This commentary was written by Craig Amico, CFA®, CIPM®, Associate Director of Investment Management, Noreen Brown, CFA®, Deputy Chief Investment Officer, and Steven Melnick, CFA®, Associate Director of Investment Management at Summit Financial, LLC., an SEC Registered Investment Adviser (“Summit”), headquartered at 4 Campus Drive, Parsippany, NJ 07054, Tel. 973-285-3600. It is provided for your information and guidance and is not intended as specific advice and does not constitute an offer to sell securities. Summit is an investment adviser and offers asset management and financial planning services. Indices are unmanaged and cannot be invested into directly. The Russell 3000 Index measures the performance of the largest 3,000 U.S. companies representing approximately 98% of the investable U.S. equity market. The Russell 3000 Index is constructed to provide a comprehensive, unbiased and stable barometer of the broad market and is completely reconstituted annually to ensure new and growing equities are reflected; The Russell 2000 Index measures the performance of the small cap segment of the U.S. equity universe. It is a subset of the Russell 3000 Index representing approximately 10% of the total market capitalization of that index. It includes approximately 2,000 of the smallest securities based on a combination of their market cap and current index membership; The Russell 1000 Index measures the performance of the large-cap segment of the U.S. equity universe. It is a subset of the Russell 3000 Index representing approximately 90% of the total market capitalization of that index. It includes approximately 1,000 of the largest securities based on a combination of their market-cap and current index membership; The Russell Midcap Index measures the performance of the mid-cap segment of the U.S. equity universe. The Russell Midcap Index is a subset of the Russell 1000 Index. It includes approximately 800 of the smallest securities based on a combination of their market cap and current index membership. The Russell Midcap Index represents approximately 31% of the total market capitalization of the Russell 1000 companies; the S&P 500 Index is a market capitalization-weighted Index of 500 widely held stocks often used as a proxy for the stock market. It measures the movement of the largest issues. Standard and Poor’s chooses the member companies for the 500 based on market size, liquidity and industry group representation. Included are the stocks of eleven different sectors; the MSCI EAFE Index (Europe, Australasia, Far East) captures large- and mid-cap representation across developed markets countries around the world excluding the U.S. and Canada. The index covers approximately 85% of the free float-adjusted market capitalization in each country; the MSCI Emerging Markets Index captures large- and mid-cap representation across emerging markets countries across the world. The index covers approximately 85% of the free float-adjusted market capitalization in each country; The MSCI World Index captures large- and mid-cap representation across developed markets countries. The index covers approximately 85% of the free float-adjusted market capitalization in each country; the Bloomberg Commodity Index reflects commodity futures price movements and is calculated on an excess return basis. The index rebalances annually weighted 2/3 by trading volume and 1/3 by world production, and weight-caps are applied at the commodity, sector, and group level for diversification. Roll period typically occurs from the 6th-10th business day based on the roll schedule; the Bloomberg Barclays U.S. Aggregate Bond Index is a broad-based flagship benchmark that measures the investment-grade, U.S. dollar-denominated, fixed-rate taxable bond market. The index includes Treasuries, government-related and corporate securities, MBS (agency fixed-rate pass-throughs), ABS and CMBS (agency and non-agency); the Bloomberg Barclays Global Aggregate Ex U.S. Index is a measure of investment-grade debt from twenty-four local currency markets. This multi-currency benchmark includes Treasury, government-related, corporate and securitized fixed-rate bonds from both developed and emerging markets issuers. Bonds issued in U.S. dollars are excluded; the Bloomberg Barclays Municipal Bond Index covers the U.S. dollar-denominated long-term tax exempt bond market. The index has four main sectors: state and local general obligation bonds, revenue bonds, insured bonds, and pre-refunded bonds; the Dow Jones U.S. Real Estate Index measures the performance of real estate investment trusts (REITs) and other companies that invest directly or indirectly in U.S. real estate through development, management, or ownership, including property agencies; The Bloomberg Barclays U.S. Corporate High-Yield Index measures the U.S. dollar-denominated, high yield, fixed-rate corporate bond market. Securities are classified as high yield if the middle rating of Moody’s, Fitch, and S&P is Ba1/BB+/BB+ or below. Bonds from issuers with an emerging markets country of risk, based on Barclays EM country definition, are excluded; The HFRX Global Hedge Fund Index is comprised of funds representing the overall hedge fund universe. Constituent funds include but are not limited to convertible arbitrage, distressed securities, equity hedge, equity market neutral, even driven, macro, merger arbitrage, and relative value arbitrage. The underlying strategies are asset weighted based on the distribution of assets in the hedge fund industry; The S&P Case-Shiller Home Price Index measures the value of single-family housing within the U.S. The index is a composite of single-family home price indices for the nine U.S. Census divisions. Leading economic indicators (LEI) are statistics that precede economic events. They predict the next phase of the business cycle. The OECD Composite leading indicators (CLIs), designed to anticipate turning points in economic activity relative to trend, continue to strengthen in most major economies. The Consumer Price Index (CPI) is a measure of the average change over time in the prices paid by urban consumers for a market basket of consumer goods and services. The Consumer Confidence Index is a measure based on a survey administered by The Conference Board that reflects prevailing business conditions and likely developments for the months ahead. This monthly report details consumer attitude, buying intentions, vacation plans and consumer expectations for inflation, stock prices and interest rates. A Treasury Bill (T-Bill) is a short-term U.S. government debt obligation backed by the Treasury Department with a maturity of one year or less. The ISM manufacturing index, also known as the purchasing managers’ index (PMI), is a monthly indicator of U.S. economic activity based on a survey of executives covering all North American Industry Classification System’s businesses in the manufacturing sector. The ISM Non-Manufacturing Index is a monthly indicator of U.S. economic activity based on a survey of executives covering all North American Industry Classification System’s businesses in the services (or non-manufacturing) sector. Data in this newsletter is obtained from sources which we, and our suppliers believe to be reliable, but we do not warrant or guarantee the timeliness or accuracy of this information. Consult your financial professional before making any investment decision. Past performance is no guarantee of future results. Diversification/asset allocation does not ensure a profit or guarantee against a loss. Economic and market forecasts presented herein reflect our judgment as of the date of this presentation and are subject to change without notice. These forecasts are subject to high levels of uncertainty that may affect actual performance. Accordingly, these forecasts should be viewed as merely representative of a broad range of possible outcomes. These forecasts are estimated, based on assumptions, and are subject to significant revision and may change materially as economic and market conditions change. These forecasts do not take into account the specific investment objectives, restrictions, tax and financial situation or other needs of any specific client. 09092022-0649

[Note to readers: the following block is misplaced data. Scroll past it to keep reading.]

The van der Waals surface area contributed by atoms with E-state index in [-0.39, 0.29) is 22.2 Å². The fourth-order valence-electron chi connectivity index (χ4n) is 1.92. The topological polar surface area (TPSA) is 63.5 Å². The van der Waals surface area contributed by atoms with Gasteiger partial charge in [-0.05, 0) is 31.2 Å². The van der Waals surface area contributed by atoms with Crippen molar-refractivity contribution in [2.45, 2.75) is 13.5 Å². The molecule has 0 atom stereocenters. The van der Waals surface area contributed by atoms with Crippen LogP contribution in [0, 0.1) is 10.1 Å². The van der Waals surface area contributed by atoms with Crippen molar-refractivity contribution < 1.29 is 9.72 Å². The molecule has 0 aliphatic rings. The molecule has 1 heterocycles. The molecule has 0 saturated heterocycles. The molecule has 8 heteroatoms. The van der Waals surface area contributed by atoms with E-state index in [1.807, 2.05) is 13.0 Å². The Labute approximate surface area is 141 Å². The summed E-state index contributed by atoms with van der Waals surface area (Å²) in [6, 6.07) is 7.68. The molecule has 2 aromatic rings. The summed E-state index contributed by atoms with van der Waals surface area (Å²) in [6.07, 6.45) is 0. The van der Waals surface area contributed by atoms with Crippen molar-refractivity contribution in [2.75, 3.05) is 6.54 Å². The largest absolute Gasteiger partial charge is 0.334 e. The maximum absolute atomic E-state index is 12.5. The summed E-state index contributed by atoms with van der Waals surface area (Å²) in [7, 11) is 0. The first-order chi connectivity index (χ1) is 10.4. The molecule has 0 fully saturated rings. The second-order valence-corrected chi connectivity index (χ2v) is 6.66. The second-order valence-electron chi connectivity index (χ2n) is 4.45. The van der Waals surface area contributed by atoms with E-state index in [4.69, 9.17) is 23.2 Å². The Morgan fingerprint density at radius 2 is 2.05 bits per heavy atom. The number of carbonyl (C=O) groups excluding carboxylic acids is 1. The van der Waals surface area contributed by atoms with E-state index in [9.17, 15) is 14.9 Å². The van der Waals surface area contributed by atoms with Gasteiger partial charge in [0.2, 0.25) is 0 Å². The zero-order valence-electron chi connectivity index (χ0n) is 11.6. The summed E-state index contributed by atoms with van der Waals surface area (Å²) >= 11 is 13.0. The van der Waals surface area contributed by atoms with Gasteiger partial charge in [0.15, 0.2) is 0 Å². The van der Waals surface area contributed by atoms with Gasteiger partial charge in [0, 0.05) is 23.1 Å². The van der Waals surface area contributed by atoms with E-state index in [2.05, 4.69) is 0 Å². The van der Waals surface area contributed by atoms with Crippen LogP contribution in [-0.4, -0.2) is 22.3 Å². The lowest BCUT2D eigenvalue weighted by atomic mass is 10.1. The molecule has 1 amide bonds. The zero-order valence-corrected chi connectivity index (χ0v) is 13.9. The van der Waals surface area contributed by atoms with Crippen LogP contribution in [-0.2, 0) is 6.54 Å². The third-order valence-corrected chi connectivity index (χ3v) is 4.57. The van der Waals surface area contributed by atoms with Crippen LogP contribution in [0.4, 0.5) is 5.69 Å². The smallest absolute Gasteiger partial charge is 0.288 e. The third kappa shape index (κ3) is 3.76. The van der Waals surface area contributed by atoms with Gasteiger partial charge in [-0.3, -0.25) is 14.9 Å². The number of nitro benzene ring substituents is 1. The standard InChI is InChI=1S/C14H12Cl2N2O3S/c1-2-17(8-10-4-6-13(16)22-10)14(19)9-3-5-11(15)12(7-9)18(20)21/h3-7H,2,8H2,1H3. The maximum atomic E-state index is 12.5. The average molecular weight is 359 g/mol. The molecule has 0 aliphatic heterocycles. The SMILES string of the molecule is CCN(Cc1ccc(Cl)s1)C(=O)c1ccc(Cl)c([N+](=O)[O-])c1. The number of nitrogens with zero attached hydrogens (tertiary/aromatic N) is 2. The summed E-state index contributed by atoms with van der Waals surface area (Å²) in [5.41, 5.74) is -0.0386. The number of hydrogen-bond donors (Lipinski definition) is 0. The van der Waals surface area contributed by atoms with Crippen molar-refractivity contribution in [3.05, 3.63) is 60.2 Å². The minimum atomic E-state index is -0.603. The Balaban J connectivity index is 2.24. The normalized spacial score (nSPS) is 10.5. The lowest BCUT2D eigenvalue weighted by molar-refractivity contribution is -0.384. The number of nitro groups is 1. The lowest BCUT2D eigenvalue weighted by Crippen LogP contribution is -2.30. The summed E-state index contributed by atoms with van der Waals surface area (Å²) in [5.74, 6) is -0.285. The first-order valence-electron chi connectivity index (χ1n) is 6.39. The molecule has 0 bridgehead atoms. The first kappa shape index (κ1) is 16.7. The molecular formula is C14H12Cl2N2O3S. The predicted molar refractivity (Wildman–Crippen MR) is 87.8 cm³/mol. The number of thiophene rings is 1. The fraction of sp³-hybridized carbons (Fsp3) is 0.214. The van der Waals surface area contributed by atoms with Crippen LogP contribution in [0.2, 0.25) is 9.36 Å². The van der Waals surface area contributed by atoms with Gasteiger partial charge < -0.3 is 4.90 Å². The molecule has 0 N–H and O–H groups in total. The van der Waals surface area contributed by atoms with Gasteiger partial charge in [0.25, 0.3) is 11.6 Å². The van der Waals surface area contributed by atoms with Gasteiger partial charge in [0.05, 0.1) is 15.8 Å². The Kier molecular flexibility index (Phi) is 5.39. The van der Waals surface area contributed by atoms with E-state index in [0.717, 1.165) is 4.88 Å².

Download PDF